This is an email from Your Coronavirus Update, a newsletter by Medium Coronavirus Blog.
A couple days ago, senior writer Will Oremus had a hunch about the nationwide toilet paper shortage: Were people really hoarding toilet paper, or was there more to the story? It turns out everyone has been wrong.
As Oremus reports, the toilet paper industry is split into two main markets: commercial and consumer, and the coronavirus pandemic has shifted demand to the latter. With some 75% of Americans under stay-at-home orders, people are no longer using the restroom anywhere but at home. Hence, the demand for more consumer toilet paper. You can read the full story here.
- Antibody testing begins: Colorado’s San Miguel County is working to provide its 8,000 residents with a coronavirus blood test that will be able to tell who has had the virus and didn’t know it. Tests are not widespread yet. Read more.
- An unfortunate milestone: The world has reached over 1 million confirmed cases of coronavirus. There are surely many more than that.
- The latest science: Here are four important new research findings from the past week.
Follow our Medium Coronavirus Blog for regular updates, and read some of the essential stories we’ve curated below.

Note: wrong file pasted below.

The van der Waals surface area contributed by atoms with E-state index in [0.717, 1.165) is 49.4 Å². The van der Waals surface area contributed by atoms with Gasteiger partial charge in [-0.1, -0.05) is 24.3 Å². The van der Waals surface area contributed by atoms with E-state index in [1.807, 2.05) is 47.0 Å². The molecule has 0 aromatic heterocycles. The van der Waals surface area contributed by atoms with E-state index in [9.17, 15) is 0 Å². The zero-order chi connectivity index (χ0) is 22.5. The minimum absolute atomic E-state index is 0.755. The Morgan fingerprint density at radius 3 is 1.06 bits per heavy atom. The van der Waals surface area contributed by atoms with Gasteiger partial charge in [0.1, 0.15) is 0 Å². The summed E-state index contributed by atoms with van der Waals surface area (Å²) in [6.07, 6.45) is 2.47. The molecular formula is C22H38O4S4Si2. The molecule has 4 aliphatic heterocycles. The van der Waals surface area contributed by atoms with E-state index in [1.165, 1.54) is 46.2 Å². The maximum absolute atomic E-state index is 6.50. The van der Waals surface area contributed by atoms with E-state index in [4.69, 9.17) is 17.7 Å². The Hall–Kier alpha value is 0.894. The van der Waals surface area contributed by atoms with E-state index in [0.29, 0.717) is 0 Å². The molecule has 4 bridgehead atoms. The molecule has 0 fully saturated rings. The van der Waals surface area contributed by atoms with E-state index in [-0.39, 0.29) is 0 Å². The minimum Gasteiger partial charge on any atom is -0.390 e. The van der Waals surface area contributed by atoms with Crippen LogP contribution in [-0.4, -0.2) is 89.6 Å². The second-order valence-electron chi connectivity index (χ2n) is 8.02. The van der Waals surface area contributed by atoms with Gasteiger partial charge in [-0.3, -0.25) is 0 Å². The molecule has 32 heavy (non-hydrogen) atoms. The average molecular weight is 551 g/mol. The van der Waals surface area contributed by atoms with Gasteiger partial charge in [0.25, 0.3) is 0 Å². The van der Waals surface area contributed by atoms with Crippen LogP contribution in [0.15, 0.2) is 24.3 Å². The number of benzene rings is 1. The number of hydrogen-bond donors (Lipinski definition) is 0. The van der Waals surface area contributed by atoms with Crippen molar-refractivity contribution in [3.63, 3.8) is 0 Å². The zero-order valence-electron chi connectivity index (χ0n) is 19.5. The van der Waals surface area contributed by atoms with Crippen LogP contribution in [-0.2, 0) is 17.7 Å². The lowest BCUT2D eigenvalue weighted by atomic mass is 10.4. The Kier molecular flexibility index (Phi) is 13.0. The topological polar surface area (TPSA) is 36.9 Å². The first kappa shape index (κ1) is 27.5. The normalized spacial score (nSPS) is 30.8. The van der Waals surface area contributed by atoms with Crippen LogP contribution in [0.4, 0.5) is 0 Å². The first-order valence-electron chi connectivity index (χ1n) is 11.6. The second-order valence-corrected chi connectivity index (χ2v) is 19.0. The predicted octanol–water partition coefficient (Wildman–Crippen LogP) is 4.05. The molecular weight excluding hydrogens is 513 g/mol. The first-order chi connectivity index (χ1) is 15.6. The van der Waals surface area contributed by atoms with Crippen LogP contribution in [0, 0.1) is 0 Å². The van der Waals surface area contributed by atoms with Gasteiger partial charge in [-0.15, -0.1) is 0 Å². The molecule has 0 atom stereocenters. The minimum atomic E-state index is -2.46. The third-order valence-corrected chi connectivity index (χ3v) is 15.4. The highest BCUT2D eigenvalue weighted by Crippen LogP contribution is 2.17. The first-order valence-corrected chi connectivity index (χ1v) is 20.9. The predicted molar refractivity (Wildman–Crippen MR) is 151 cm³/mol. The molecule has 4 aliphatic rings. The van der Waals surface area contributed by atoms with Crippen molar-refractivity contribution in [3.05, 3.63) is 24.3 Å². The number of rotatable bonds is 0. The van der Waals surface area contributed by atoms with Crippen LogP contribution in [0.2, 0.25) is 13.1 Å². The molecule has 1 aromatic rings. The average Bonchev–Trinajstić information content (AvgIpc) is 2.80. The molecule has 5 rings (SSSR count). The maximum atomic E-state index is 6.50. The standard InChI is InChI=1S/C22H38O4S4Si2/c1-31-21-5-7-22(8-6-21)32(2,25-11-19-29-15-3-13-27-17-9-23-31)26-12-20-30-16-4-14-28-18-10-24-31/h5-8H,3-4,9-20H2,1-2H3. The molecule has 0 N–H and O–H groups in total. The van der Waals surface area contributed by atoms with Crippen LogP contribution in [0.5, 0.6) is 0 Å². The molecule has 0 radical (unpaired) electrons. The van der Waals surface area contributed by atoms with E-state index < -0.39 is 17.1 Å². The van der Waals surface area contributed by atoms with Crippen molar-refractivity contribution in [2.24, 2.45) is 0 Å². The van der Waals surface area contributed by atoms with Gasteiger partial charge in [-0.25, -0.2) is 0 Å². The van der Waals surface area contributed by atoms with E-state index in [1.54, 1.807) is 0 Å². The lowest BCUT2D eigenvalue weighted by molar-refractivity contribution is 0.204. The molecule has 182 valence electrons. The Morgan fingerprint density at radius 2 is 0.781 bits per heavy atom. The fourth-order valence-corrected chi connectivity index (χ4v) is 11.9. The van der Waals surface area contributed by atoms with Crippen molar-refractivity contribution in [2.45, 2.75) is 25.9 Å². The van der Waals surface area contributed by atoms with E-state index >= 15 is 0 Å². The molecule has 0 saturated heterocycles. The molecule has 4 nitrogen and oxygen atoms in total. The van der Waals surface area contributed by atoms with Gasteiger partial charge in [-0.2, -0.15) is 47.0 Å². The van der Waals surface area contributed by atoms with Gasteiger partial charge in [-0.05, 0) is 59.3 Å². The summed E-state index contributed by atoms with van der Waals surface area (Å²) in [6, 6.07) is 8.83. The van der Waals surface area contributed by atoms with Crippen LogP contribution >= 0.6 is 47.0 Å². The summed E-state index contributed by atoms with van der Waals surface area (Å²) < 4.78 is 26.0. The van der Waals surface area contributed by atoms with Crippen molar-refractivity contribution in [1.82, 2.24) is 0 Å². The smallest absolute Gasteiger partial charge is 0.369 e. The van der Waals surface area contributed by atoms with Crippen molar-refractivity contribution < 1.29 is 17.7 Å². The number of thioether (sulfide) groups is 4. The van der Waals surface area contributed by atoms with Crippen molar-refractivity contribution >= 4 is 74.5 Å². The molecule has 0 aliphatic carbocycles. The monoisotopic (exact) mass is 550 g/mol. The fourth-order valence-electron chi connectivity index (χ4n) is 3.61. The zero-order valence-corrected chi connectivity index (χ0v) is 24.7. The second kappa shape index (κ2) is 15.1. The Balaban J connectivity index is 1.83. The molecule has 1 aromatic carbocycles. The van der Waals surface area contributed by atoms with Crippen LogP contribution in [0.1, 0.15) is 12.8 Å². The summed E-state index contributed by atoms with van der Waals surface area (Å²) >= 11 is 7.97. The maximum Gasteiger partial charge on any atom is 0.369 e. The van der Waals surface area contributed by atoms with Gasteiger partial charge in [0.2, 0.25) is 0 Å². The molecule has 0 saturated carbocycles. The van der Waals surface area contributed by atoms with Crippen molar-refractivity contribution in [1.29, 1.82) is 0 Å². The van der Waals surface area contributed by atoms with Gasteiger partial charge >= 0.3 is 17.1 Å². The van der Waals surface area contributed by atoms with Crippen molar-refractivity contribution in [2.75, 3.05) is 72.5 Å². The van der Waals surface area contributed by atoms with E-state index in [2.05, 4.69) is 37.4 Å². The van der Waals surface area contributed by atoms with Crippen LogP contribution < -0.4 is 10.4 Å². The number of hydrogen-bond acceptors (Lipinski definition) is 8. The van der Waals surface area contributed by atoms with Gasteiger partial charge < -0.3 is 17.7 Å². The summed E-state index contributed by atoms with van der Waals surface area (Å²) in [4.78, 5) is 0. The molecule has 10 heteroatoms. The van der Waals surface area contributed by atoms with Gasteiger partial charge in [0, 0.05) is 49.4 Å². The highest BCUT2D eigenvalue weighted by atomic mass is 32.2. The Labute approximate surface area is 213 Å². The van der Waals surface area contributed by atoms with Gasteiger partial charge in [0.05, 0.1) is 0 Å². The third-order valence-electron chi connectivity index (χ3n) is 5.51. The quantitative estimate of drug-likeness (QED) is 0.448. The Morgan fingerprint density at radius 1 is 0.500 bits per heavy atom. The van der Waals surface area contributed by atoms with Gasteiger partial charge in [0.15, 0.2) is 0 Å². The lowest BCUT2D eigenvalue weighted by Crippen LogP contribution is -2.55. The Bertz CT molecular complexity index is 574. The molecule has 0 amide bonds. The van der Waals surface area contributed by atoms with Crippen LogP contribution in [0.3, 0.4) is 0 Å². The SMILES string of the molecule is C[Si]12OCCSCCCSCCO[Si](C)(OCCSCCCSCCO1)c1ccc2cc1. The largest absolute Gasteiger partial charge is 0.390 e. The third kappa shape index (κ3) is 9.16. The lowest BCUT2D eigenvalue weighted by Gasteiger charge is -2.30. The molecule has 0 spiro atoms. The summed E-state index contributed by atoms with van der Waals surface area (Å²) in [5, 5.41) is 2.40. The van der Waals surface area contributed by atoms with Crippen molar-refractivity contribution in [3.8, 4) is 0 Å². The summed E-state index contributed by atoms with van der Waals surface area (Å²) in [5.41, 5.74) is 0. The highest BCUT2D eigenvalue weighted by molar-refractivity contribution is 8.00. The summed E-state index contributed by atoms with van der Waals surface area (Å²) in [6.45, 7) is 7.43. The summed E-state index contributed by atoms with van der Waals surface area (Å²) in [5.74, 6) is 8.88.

Editor, Medium Coronavirus Blog
P.S. Are you experiencing existential despair, or do you just need to drink some water?
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A Quick Q&A:
Is it really safe to exercise outside?
Exercisers should balance concerns over the coronavirus with personal safety: Do your best to maintain a six-foot distance while passing other runners, but don’t stress if you need to pass someone at a closer range (unless they are coughing or sneezing). If crossing the street feels awkward or dangerous, swerving or stepping out of the way will do. It’s unlikely that the virus would remain infectious in an outdoor area like a public park, where wind, fluctuating temperatures, and UV radiation might affect airborne transmission.
6 Smart Reads
Essential How-Tos and Explainers:
Some Good News:
Coronavirus Slowdown in Seattle Suggests Restrictions Are Working (New York Times)